MachineX: Heart Diseases detection using Machine Learning

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In this blog, we will be going to see how we can use machine learning and data science to detect or to predict potential Heart Diseases.


Heart disease describes a range of conditions that affect your heart. Diseases under the heart disease umbrella include blood vessel diseases, such as coronary artery disease, heart rhythm problems (arrhythmias) and heart defects you’re born with (congenital heart defects), among others.

The term “heart disease” is often used interchangeably with the term “cardiovascular disease”. This refers to conditions that involve narrowed or blocked blood vessels that can lead to a heart attack, chest pain (angina) or stroke.

Other heart conditions, such as those that affect your heart’s muscle, valves or rhythm, also are considered forms of heart disease.

Machine Learning is used across many spheres around the world. The healthcare industry is no exception. Machine Learning can play an essential role in predicting the presence/absence of Locomotor disorders, Heart diseases and more. Such information, if predicted well in advance, can provide important insights to doctors who can then adapt their diagnosis and treatment per-patient basis.


Detecting heart diseases is one of the major problems facing doctors and healthcare specialists nowadays.

Preventing heart disease is important. Good data-driven systems for predicting heart disease can improve the entire research and prevention process, making sure that more people can live healthy lives.

In the United States, the Centers for Disease Control and Prevention is a good resource for information about heart disease. According to their website:

  • About 610,000 people die of heart disease in the United States every year–that’s 1 in every 4 deaths.
  • Heart disease is the leading cause of death for both men and women. More than half of the deaths due to heart disease in 2009 were in men.
  • Coronary heart disease (CHD) is the most common type of heart disease, killing over 370,000 people annually.
  • Every year about 735,000 Americans have a heart attack. Of these, 525,000 are a first heart attack and 210,000 happen in people who have already had a heart attack.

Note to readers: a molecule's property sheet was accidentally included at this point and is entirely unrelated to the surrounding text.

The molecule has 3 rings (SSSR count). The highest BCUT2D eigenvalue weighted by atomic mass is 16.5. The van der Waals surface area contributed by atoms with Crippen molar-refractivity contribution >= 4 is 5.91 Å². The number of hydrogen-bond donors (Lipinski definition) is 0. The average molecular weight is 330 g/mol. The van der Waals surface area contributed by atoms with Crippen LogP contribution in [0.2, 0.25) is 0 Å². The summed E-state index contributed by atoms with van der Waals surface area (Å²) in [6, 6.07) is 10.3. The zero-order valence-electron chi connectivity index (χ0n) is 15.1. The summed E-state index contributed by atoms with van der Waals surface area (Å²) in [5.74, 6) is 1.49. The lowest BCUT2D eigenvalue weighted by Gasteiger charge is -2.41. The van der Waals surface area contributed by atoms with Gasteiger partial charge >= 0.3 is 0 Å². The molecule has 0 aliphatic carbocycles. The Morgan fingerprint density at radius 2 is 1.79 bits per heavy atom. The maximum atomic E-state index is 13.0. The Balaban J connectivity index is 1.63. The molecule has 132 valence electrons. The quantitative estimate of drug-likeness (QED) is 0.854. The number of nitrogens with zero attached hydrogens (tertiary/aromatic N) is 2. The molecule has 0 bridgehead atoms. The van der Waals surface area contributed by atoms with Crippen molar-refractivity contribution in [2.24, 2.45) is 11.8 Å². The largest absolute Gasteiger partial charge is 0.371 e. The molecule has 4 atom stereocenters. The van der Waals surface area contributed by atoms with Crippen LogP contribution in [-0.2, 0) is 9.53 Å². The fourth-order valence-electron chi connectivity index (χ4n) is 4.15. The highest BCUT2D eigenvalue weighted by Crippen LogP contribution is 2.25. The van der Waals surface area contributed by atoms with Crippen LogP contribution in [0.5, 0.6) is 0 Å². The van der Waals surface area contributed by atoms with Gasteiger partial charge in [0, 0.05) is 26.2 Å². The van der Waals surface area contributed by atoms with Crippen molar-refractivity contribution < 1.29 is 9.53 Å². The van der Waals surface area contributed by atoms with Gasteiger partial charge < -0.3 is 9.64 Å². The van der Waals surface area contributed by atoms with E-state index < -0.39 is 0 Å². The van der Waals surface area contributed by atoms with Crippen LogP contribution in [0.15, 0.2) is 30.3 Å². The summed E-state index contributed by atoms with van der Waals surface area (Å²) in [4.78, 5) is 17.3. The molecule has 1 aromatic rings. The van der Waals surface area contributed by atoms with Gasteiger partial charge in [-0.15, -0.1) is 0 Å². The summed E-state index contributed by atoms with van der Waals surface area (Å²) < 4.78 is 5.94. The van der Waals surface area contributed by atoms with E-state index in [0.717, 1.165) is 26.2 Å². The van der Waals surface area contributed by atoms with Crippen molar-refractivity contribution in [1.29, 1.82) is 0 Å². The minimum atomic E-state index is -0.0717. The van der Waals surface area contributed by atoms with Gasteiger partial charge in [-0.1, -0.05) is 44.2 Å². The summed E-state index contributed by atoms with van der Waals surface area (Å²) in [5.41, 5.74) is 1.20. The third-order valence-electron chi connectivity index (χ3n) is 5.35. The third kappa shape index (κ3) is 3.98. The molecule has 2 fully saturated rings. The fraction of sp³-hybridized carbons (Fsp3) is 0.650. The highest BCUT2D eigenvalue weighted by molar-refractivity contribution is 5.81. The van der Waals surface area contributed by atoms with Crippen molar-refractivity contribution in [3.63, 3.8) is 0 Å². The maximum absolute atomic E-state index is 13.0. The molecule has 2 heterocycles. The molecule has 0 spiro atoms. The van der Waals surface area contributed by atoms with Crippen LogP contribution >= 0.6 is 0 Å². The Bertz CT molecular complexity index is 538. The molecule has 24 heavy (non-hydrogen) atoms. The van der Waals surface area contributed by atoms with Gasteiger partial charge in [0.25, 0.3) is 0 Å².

• Heart disease is the leading cause of death for people of most ethnicities in the United States. For American Indians or Alaska Natives and Asians or Pacific Islanders, heart disease is second only to cancer.

I am neither a doctor nor a healthcare expert. This type of data analysis and machine learning solutions can be beneficial as a piece of second advice to doctors.

Data Description

The dataset has been taken from Kaggle.

there are a total of 13 features and 1 target variable. Also, there are no missing values so we don’t need to take care of any null values.

This is how my dataset is looking like:


I took 4 algorithms and varied their various parameters and compared the final models. I split the dataset into 67% training data and 33% testing data.

The project involved an analysis of the heart disease patient dataset with proper data processing. Then, I trained four models and tested them with maximum scores as follows:

K Neighbors Classifier: 87%

The classification score varies based on the different values of neighbors that we choose. Thus, I’ll plot a score graph for different values of K (neighbors) and check when do I achieve the best score.

From the plot above, it is clear that the maximum score achieved was 0.87 for the 8 neighbors.

Support Vector Classifier: 83%

There are several kernels for the Support Vector Classifier. I’d test some of them and check which has the best score.

The linear kernel performed the best, being slightly better than rbf kernel.

Decision Tree Classifier: 79%

Here, I’d use the Decision Tree Classifier to model the problem at hand. I’d vary between a set of max_features and see which returns the best accuracy.

The model achieved the best accuracy at three values of maximum features, 2, 4 and 18.

Random Forest Classifier: 84%

Now, I’d use the ensemble method, Random Forest Classifier, to create the model and vary the number of estimators to see their effect.

The maximum score is achieved when the total estimators are 100 or 500.

K Neighbors Classifier scored the best score of 87% with 8 neighbors.

Happy learning 🙂

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Written by 

Shubham Goyal is a Data Scientist at Knoldus Inc. With this, he is an artificial intelligence researcher, interested in doing research on different domain problems and a regular contributor to society through blogs and webinars in machine learning and artificial intelligence. He had also written a few research papers on machine learning. Moreover, a conference speaker and an official author at Towards Data Science.